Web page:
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Wall Street Journal: Tax Tidal Wave (Friday 2006/10/06)

Another round of Laffer Curve debunking in the pipeline?

... the government will soon report that the federal budget deficit for the just-completed 2006 fiscal year fell to about $260 billion.

...

The main cause of the deficit decline -- 90% of it, says White House budget director Rob Portman -- is a tidal wave of tax revenue. Tax collections have increased by $521 billion in the last two fiscal years, the largest two-year revenue increase -- even after adjusting for inflation -- in American history.

...

One place it has come from are corporations, whose tax collections have climbed by 76% over the past two years thanks to greater profitability. Personal income tax payments are up by 30.3% since 2004 too, despite the fact that the highest tax rate is down to 35% from 39.6%.

...

More good news is that dividend-tax payments appear to be up as well, even though the tax rate was lowered to 15% from as high as 39.6%. A National Bureau of Economic Research study found that "after a continuous decline in dividend payments over more than two decades, total regular dividends have grown by nearly 20%" and that this reversal happened at "precisely the point at which the lower tax rate was proposed and subsequently applied retroactively." There hasn't been a purer validation of the Laffer Curve since Ronald Reagan rode off into the sunset.

As for the budget deficit, at $260 billion it is now about 2% of our $13 trillion economy, well below the 2.7% average of the last 40 years. Most states and localities are also afloat in tax collections, and including their revenue surpluses brings the total U.S. public sector borrowing down to roughly 1.5% of GDP.



Truth unfolds in time through a communal process.
by marco on Sun Oct 8th, 2006 at 06:42:52 AM EST
[ Parent ]
I refer my supply-side believing friends to Bruce Bartlett's debunking of the Laffer Curve from last March:

The economy has suffered from many recessions in the past and always recovered, usually without benefit of any tax cuts.

    Of course, revenues always fall off when economic conditions are depressed. Economists call this an "automatic stabilizer" that helps recovery. But this is not the same as legislating tax cuts expressly to stimulate growth.

    Anyway, the economic data upon which tax cut supporters rely doesn't really prove their case. If one compares the recovery from the most recent recession to the last one, it is hard to find any effect of tax cuts at all.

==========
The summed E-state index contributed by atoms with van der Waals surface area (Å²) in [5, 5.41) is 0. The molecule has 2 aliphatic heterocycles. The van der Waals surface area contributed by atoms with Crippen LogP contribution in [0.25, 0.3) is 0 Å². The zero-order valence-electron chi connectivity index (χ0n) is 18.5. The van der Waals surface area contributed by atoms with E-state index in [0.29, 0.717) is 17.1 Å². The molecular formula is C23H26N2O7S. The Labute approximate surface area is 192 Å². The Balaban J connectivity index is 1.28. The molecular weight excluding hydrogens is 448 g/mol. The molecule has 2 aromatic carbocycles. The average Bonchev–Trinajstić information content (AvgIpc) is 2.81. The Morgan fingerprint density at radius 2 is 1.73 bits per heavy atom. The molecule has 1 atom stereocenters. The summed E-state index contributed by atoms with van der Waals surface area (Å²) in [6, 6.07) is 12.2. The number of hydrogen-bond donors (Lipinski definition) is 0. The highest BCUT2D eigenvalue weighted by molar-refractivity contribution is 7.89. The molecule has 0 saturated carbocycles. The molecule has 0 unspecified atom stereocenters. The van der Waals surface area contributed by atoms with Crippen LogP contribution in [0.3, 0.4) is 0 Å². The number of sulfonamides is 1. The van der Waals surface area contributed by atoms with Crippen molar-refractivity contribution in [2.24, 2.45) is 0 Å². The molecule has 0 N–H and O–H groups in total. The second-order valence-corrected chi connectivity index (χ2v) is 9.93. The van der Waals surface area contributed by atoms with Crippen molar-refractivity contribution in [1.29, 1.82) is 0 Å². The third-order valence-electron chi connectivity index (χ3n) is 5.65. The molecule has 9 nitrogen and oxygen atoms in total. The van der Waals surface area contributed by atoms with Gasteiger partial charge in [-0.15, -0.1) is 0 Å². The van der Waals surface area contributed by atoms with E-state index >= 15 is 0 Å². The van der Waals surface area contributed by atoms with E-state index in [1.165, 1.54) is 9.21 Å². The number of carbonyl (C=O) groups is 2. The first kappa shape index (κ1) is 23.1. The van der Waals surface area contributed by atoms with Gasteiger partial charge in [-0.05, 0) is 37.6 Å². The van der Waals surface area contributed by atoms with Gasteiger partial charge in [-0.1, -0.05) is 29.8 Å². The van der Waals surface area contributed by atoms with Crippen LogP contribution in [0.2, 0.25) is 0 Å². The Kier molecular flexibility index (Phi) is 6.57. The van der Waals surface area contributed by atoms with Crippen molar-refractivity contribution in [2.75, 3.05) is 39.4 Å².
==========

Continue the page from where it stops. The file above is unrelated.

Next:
I think it still holds up.

Truth unfolds in time through a communal process.

by marco on Sun Oct 8th, 2006 at 07:05:31 AM EST
[ Parent ]
Here is Bruce Bartlett again arguing against the Laffer Curve (again, back in March):


how likely is it that the Laffer curve is causing revenues to rise, as opposed to normal operation of the business cycle? Not much, in my opinion.

First of all, the Laffer curve came to prominence during a period when the top tax rate on dividends was 70 percent, and the rate on long-term capital gains was 40 percent. Economist Arthur Laffer correctly pointed out that a 100 percent tax rate would raise no revenue and that rates close to this would reduce revenue below what a lower rate would bring in. Given the tax rates in existence, it was plausible to argue that a reduction in the top rate and capital gains tax would raise revenue.

However, when President Bush took office, the top rate on dividends was down to 39.6 percent, and the rate on long-term capital gains was just 20 percent -- far below the rates Ronald Reagan inherited. It is very implausible that these rates were in the "prohibitive" range of the Laffer curve, such that a rate reduction would raise revenue.

But even if we grant the theory, how likely is it that the recent rise in revenue owes anything to this effect? Again, not much.

The fact is that it is only in very exceptional circumstances that there would even be the possibility of a tax cut that would so stimulate growth that it would pay for itself. Even the Bush Administration admits this. The 2003 Economic Report of the President  says, "Although the economy grows in response to tax reductions ... it is unlikely to grow so much that lost tax revenue is completely recovered by the higher level of economic activity."

...

Revenues as a share of the gross domestic product fell every year from 2000 to 2004, from 20.9 percent to 16.3 percent. The 2005 increase only raised revenues to 17.5 percent -- still well below their historical average of 18.1 percent of GDP. It seems to me that the normal cyclical expansion after the end of the recession in 2001 has done far more to raise revenue than any Laffer curve effect. Revenues are simply returning to trend, nothing more.



Truth unfolds in time through a communal process.
by marco on Sun Oct 8th, 2006 at 07:23:02 AM EST
[ Parent ]
You will probably see it anyway, but just in case - Bonddad
by det on Sun Oct 8th, 2006 at 12:48:21 PM EST
[ Parent ]

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